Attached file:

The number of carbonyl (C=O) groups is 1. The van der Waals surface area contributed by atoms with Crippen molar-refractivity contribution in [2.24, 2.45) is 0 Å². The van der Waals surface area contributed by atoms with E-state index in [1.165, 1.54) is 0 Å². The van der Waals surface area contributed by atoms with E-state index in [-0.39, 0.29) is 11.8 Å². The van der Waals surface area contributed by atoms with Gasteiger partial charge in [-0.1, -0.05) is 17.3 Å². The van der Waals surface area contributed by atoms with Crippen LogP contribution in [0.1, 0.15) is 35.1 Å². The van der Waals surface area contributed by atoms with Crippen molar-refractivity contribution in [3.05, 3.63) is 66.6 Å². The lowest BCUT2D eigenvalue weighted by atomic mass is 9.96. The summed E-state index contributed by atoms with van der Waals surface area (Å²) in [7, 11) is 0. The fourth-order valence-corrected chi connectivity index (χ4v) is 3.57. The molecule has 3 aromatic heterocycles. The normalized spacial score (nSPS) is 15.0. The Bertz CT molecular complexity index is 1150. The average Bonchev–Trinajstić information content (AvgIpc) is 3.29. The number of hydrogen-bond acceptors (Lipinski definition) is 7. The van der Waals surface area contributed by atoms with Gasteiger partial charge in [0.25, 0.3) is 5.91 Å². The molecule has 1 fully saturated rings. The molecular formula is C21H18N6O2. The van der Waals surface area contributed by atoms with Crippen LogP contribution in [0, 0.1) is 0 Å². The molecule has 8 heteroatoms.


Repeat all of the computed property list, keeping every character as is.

The number of carbonyl (C=O) groups is 1. The van der Waals surface area contributed by atoms with Crippen molar-refractivity contribution in [2.24, 2.45) is 0 Å². The van der Waals surface area contributed by atoms with E-state index in [1.165, 1.54) is 0 Å². The van der Waals surface area contributed by atoms with E-state index in [-0.39, 0.29) is 11.8 Å². The van der Waals surface area contributed by atoms with Gasteiger partial charge in [-0.1, -0.05) is 17.3 Å². The van der Waals surface area contributed by atoms with Crippen LogP contribution in [0.1, 0.15) is 35.1 Å². The van der Waals surface area contributed by atoms with Crippen molar-refractivity contribution in [3.05, 3.63) is 66.6 Å². The lowest BCUT2D eigenvalue weighted by atomic mass is 9.96. The summed E-state index contributed by atoms with van der Waals surface area (Å²) in [7, 11) is 0. The fourth-order valence-corrected chi connectivity index (χ4v) is 3.57. The molecule has 3 aromatic heterocycles. The normalized spacial score (nSPS) is 15.0. The Bertz CT molecular complexity index is 1150. The average Bonchev–Trinajstić information content (AvgIpc) is 3.29. The number of hydrogen-bond acceptors (Lipinski definition) is 7. The van der Waals surface area contributed by atoms with Gasteiger partial charge in [0.25, 0.3) is 5.91 Å². The molecule has 1 fully saturated rings. The molecular formula is C21H18N6O2. The van der Waals surface area contributed by atoms with Crippen LogP contribution in [0, 0.1) is 0 Å². The molecule has 8 heteroatoms.